“I like a camp, and long for a war”

by Ned B. on March 7, 2013 · 0 comments

In a comment on my previous post [Rattling the Saber], “Let Us Have Peace” suggested I explore further what made the 1859 encampment of the Massachusetts militia different than other militia events. As I see it, the 1859 encampment was significant for its size and its publicity. My theory is that the man at the center of it was advancing a twofold agenda within the context of the time.

State militias had been conducting drills and reviews regularly for many years. In Massachusetts the militia was subdivided into three divisions of two brigades each, each brigade composed of two infantry regiments and a company of dragoons. When the militia conducted their typical annual reviews, they would gather by brigade or division. But in July 1859 Governor Banks issued an order for the entire militia to gather that September. According to the Annual Report of the Massachusetts Adjutant-General, this was the first time any state had held an encampment of all its militia units at once.

The event was set for September 7, 8 and 9 in Concord. Rail transportation was coordinated to bring the troops from across the state. Banks invited Generals Scott and Wool of the US army; Wool attended. The Governors of New Hampshire and Rhode Island were also present as observers. Estimates of spectators ranged from 50,000 to 100,000. Concord resident Louisa May Alcott wrote in her journal “Great State Encampment here. Town full of soldiers, with military fuss and feathers. I like a camp, and long for a war.”

Why such a big gathering instead of the usual smaller ones?  Ostensibly it was to expose the regiments to larger drill formations. But I suspect another reason was to generate publicity. So why was publicity wanted? My speculation is that Banks had two purposes, connected to my previous posts on this subject.

I believe that first purpose was to show off the Massachusetts Militia, promoting its image as strong, organized and ready to go. On the final day, General Wool made a speech to the gathered troops in which he expressed his confidence that if called to defend the country, Massachusetts would be ready.  The assembled troops cheered.  There was a sense that such a call might actually happen in the near future.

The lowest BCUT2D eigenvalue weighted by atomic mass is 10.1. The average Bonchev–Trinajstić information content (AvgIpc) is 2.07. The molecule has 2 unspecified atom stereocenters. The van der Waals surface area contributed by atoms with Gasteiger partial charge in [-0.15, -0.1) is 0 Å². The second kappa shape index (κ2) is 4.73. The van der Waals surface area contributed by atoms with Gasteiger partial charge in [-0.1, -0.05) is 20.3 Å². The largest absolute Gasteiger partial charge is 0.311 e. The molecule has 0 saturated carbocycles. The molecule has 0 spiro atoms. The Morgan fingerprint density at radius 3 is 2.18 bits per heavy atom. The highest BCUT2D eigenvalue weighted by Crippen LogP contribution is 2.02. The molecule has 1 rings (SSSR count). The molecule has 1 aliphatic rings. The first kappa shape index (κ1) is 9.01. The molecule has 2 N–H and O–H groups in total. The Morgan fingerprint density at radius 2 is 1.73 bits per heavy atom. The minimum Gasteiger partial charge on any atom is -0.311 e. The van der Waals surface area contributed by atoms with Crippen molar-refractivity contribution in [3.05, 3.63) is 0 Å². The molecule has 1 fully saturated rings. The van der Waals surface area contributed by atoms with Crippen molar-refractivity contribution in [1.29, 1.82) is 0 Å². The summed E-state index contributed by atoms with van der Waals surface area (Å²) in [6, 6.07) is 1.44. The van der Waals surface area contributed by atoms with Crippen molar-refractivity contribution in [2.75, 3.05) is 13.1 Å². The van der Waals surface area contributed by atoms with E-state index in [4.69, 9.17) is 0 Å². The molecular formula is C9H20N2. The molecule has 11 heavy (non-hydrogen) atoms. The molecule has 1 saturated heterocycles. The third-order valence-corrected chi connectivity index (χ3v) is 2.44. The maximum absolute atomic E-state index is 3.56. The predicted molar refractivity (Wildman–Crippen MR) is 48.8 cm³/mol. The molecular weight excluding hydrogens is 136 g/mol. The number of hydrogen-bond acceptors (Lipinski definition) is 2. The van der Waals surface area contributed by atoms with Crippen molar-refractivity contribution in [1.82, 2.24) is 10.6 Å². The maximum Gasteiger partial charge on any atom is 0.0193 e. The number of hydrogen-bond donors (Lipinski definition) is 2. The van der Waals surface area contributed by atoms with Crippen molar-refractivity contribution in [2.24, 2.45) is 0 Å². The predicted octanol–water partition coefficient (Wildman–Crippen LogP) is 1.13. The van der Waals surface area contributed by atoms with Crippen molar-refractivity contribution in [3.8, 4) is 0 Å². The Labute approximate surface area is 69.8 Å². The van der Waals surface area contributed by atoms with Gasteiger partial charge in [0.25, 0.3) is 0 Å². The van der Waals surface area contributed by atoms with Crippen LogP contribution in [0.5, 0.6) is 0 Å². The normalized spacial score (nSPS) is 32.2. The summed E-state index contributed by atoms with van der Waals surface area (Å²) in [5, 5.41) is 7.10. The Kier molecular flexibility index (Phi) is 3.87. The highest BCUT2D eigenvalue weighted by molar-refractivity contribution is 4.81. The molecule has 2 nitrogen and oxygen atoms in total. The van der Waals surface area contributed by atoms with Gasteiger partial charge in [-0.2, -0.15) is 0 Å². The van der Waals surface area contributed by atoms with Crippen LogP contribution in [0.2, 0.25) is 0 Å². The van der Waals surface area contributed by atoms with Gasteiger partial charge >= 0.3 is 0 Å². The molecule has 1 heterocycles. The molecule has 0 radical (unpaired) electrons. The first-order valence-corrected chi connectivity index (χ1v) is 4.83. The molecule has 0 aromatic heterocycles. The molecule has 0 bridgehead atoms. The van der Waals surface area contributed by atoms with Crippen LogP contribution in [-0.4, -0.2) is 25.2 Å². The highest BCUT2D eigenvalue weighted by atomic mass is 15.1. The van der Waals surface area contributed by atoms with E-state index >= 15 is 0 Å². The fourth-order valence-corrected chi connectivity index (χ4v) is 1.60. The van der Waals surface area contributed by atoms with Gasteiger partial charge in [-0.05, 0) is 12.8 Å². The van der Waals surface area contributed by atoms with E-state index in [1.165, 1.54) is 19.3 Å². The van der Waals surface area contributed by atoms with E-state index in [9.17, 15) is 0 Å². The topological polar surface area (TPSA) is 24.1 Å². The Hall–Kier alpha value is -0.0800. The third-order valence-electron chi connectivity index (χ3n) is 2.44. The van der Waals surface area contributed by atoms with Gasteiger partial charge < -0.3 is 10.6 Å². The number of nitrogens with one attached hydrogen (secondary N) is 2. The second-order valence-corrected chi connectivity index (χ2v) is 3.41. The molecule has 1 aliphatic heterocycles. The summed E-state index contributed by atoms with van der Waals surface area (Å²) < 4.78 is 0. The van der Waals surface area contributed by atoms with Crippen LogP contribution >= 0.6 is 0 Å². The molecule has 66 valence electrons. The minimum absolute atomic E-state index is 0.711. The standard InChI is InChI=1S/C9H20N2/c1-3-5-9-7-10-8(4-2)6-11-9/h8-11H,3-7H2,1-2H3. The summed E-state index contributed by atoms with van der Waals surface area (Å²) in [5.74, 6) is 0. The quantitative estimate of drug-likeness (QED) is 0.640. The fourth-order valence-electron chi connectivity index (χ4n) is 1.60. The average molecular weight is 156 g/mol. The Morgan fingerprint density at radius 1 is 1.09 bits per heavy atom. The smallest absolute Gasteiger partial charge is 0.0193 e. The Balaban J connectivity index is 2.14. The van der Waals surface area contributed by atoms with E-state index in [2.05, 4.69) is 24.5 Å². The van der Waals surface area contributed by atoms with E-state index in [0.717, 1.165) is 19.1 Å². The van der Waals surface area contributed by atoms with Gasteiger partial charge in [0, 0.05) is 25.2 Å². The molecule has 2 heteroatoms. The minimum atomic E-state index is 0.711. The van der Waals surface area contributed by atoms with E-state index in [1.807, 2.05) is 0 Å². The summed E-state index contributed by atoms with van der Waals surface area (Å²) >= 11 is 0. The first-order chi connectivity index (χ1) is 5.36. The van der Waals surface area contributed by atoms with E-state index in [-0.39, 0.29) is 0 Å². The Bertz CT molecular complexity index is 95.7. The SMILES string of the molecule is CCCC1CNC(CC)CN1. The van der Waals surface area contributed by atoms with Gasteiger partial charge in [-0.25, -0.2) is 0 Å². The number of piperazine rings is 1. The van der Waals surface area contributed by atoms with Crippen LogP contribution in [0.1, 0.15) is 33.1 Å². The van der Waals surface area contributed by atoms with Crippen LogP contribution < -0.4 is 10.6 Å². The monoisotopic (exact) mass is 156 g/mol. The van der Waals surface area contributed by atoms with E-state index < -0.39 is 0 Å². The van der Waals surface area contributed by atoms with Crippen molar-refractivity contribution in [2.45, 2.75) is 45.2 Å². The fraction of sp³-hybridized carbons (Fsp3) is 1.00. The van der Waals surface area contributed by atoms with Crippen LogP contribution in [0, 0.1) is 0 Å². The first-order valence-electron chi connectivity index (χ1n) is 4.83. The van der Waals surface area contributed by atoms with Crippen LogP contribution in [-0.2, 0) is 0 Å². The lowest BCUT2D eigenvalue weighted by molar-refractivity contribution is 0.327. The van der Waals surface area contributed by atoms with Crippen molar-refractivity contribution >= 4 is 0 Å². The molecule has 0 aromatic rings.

cppbanner I like a camp, and long for a war

My theory is that the other purpose of the event was to promote the image of Banks. At smaller militia reviews there was no real function for the Governor other than as a spectator and speech maker. But with the entire militia gathered, he had a role as Commander-in-Chief. A year and half later, when Lincoln considered candidates for Major General in the volunteer army, Banks was top of the list. Banks would later claim that he never sought a generalship, which seems true — there are no letters from him to Lincoln asking for a generalship and no letters to his political allies asking for their help to get an appointment. Every indication is that Lincoln reached out to him. However, I think Banks had purposefully fostered a public image that made him an obvious candidate. It is hard to say if he was contemplating any specific future roles, such as presidential candidate, cabinet post, or the possibility of a future military assignment, but his role at the 1859 encampment gave him press coverage that enhanced his image as commander material. In May 1861, reporting on Lincoln’s initial selections for generals, the New York Times wrote that “GOV BANKS’ great energy, his well known administrative ability, and the military knowledge which he acquired while Commander-in-Chief of the Massachusetts Militia, fit him admirably for his new duties“.


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